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Title: Nanostructured electroactive materials : applications in electroanalysis and electrocatalysis
Author: E, Peisan
ISNI:       0000 0004 6348 5391
Awarding Body: University of Warwick
Current Institution: University of Warwick
Date of Award: 2016
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Carbon materials, including single-walled carbon nanotubes (SWNT) and graphene, have gained great interest in electrochemistry. The advantages of carbon electrodes include chemical stability, biocompatibility, low background currents and good electrical conductivity. With the increasing importance of carbon electrode materials for biological and energy application, the systematic investigation and new applications is mandatory. SWNT networks, with different densities, are firstly investigated using microscale capillary electrochemical (EC) methods. Pristine high density (HD) SWNT networks are shown to exhibit more facile electron transfer (ET) for dopamine (DA) electro-oxidation and are less susceptible to blocking by reaction products when compared to low density (LD) SWNT networks. Acid treatment of SWNT networks results in an enhancement of electrode kinetics and a reduction in their susceptibility to surface fouling. Further, a comparison is made between SWNT electrodes, with different densities and a commercial screen printed carbon electrode (SPCE), for the oxidation of ferrocenecarboxylic acid (FcCOOH) in complex aqueous media (polyethylene glycol (PEG) and albumin), to mimic conditions in which diagnostic devices might be used. SWNTs exceed the performance of SPCEs, with a detection limit that is 3 orders of magnitude lower. Finally, a Ni(OH)2 nanoparticles (NPs) modified SWNT network is employed for the methanol oxidation reaction (MOR) and the ethanol oxidation reaction (EOR), showing improved ET processes with ~2.8 kA g-1 for MOR and ~3.7 kA g-1 for EOR, which are much higher than recent reports using other nanostructured catalysts. A fundamental understanding of the structure-activity of “blistered” highly oriented pyrolytic graphite (HOPG), produced by electro-oxidation in HClO4, is obtained using scanning EC cell microscopy (SECCM) coupled with multi-microscopy techniques. The disordered sp2 carbon structure of the blister catalyzes the electro-oxidation of hydrazine compared to the basal surface. In this study, a potential sweep at each pixel of pre-defined scan area is recorded, providing potentiodynamic data with high resolution. To demonstrate that the approaches are generally applicable, a fundamental study of the redox activity for Li2O2 product (toroidal and layer structure) in dimethyl sulfoxide (DMSO) non-aqueous media, is undertaken. A unique gel polymer organic electrolyte (polymer matrix, cross linker and organic electrolyte) is employed in a dual barrel nanopipette and the SECCM approach is carried out with cyclic voltammetry (CV) measurements performed at every pixel of a scan. The Li2O2 toroids outperforms the Li2O2 layer structure with a 9 times increase in the current response and ca. 80 % of charge efficiency. This work provides valuable information with regards to cathode materials for effective Li-air battery.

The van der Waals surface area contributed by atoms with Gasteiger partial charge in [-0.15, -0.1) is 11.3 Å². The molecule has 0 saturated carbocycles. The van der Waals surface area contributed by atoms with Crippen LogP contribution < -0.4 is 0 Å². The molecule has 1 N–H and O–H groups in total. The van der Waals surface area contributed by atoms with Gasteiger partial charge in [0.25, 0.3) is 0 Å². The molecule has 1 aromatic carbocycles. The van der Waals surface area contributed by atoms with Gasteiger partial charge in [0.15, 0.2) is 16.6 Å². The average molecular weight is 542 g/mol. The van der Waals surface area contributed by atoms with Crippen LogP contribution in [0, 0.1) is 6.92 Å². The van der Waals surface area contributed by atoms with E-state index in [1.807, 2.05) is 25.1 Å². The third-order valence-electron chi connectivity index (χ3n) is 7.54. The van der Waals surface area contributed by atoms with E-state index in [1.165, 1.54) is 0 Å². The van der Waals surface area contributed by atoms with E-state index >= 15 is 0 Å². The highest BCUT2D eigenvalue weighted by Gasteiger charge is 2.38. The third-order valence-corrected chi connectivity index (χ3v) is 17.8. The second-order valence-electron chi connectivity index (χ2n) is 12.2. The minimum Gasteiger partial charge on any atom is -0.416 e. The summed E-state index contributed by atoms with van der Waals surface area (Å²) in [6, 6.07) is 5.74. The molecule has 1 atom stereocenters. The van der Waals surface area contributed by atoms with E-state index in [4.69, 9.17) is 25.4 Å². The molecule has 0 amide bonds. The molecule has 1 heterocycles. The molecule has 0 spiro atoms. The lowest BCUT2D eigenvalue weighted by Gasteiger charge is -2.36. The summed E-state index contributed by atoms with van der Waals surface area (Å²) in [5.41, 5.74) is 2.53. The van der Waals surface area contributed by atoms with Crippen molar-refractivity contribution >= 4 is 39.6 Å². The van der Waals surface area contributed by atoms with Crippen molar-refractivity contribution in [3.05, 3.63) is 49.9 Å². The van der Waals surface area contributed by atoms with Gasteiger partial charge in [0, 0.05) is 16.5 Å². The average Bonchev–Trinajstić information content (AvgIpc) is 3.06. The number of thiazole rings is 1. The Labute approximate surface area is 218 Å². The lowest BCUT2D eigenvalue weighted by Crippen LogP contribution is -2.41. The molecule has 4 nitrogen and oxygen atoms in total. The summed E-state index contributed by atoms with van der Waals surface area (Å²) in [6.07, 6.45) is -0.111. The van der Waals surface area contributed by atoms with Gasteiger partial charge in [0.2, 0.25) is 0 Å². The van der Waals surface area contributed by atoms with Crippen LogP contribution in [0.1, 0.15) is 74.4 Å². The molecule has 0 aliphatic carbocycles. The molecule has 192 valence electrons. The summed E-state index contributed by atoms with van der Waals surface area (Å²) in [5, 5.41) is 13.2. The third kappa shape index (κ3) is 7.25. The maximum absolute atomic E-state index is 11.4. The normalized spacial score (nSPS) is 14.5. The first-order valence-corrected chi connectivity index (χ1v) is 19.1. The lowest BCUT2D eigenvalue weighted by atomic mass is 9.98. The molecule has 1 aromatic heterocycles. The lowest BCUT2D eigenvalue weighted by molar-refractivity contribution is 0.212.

Supervisor: Not available Sponsor: University of Warwick
Qualification Name: Thesis (Ph.D.) Qualification Level: Doctoral
EThOS ID:  DOI: Not available
Keywords: QD Chemistry